‘The consultation process creates battle lines and it becomes very difficult to have a conversation’

This is the second high speed line this country is trying to build and we went through a very similar process of consultation and opposition with and from the communities of Kent along the route of the first one.  

But I am curious about what will emerge here and the suitability of the consultation process to deliver transformational change. 

No one from the communities opposing High Speed 2 opposed High Speed 1. And no one who opposed number one appears to care about number two.

At the heart of the transformational change they are understandably opposing is the transformation wreaked by bulldozers, cement and steel literally crashing through their communities. Not the transformation of improved speed, access, comfort, commerce and efficiency that high speed rail can achieve for the wider community and country.

Back in the NHS the two noisiest consultations of the last year – in Lewisham and Stafford – have seen their communities visibly oppose what was being proposed. And yet the proposals are being substantially implemented. 

The Lewisham case has even caused a change of the law on consultation which speaks volumes.

Both processes generated huge antagonism, no democratic mandate as most people would recognise one, and significant delay in dealing with deep rooted and unsustainable problems.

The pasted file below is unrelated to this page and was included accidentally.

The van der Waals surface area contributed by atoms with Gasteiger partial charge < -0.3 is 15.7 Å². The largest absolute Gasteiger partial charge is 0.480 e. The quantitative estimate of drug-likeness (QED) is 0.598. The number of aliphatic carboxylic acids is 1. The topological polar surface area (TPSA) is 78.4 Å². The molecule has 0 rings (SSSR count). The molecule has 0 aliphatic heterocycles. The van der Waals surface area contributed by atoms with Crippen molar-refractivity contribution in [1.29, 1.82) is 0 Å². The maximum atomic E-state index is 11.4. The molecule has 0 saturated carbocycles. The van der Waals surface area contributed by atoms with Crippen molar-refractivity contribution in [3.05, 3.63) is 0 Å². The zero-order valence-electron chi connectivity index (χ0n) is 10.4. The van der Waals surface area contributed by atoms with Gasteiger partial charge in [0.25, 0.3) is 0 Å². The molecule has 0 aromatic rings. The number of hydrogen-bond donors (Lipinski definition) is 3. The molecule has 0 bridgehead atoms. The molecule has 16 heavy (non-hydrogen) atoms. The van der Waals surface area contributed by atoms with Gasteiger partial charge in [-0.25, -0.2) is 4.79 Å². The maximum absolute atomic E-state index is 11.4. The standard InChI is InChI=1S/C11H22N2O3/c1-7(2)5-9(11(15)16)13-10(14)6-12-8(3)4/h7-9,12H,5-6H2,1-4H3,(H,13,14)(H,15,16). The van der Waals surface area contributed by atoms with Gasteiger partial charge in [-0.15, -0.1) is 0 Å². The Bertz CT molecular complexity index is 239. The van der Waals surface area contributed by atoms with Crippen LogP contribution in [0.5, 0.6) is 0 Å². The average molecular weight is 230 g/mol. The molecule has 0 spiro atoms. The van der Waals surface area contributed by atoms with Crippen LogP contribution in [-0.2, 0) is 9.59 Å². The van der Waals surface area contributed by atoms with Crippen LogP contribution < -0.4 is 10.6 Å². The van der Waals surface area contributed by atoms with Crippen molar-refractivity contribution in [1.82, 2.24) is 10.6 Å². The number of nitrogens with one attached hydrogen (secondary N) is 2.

Hefty price tag

The consultation process itself is also very expensive and takes time. And yet this is the process that will be a key element of the route to the transformational change in the NHS, which is essential for the vision to be achieved – for which there is broad NHS consensus – and ensures NHS sustainability.

Even where the consultation process achieves consensus and is well regarded, such as the stroke and trauma reconfiguration in London, it comes with a hefty price.

In the time it took to prepare and make the proposals, consult on them and achieve the consensus, the opportunity to save hundreds more lives was lost.  

The answer is more questions

So what conclusions can be drawn?

Well, there are many more questions for consideration. Is consultation (like democracy, it is said) the least worst way of making change?

Is it necessary or are other forms of dialogue better? Does it provide a mandate for change? Legally perhaps, but often it is no more than that.

Does it capture all views or just the loudest?

‘We are going to see more consultations. We need to be quick thinking and take action to make the process more meaningful’

Are local people best placed to be consulted or should we perhaps consult outside the area being impacted instead? 

Are there differences between concepts and their impact that should be consulted on separately or differently? 

And for another discussion, how good is the NHS at making the case for change? Does it have a language and connection to the communities it serves which gives it credibility and gives them the confidence that change is a worthwhile process?

We are going to see many more consultations in the future and so we need quick thinking and take action to make the process more meaningful. Or perhaps we need to consult on that too?

Nick Samuels is director of communications at the Foundation Trust Network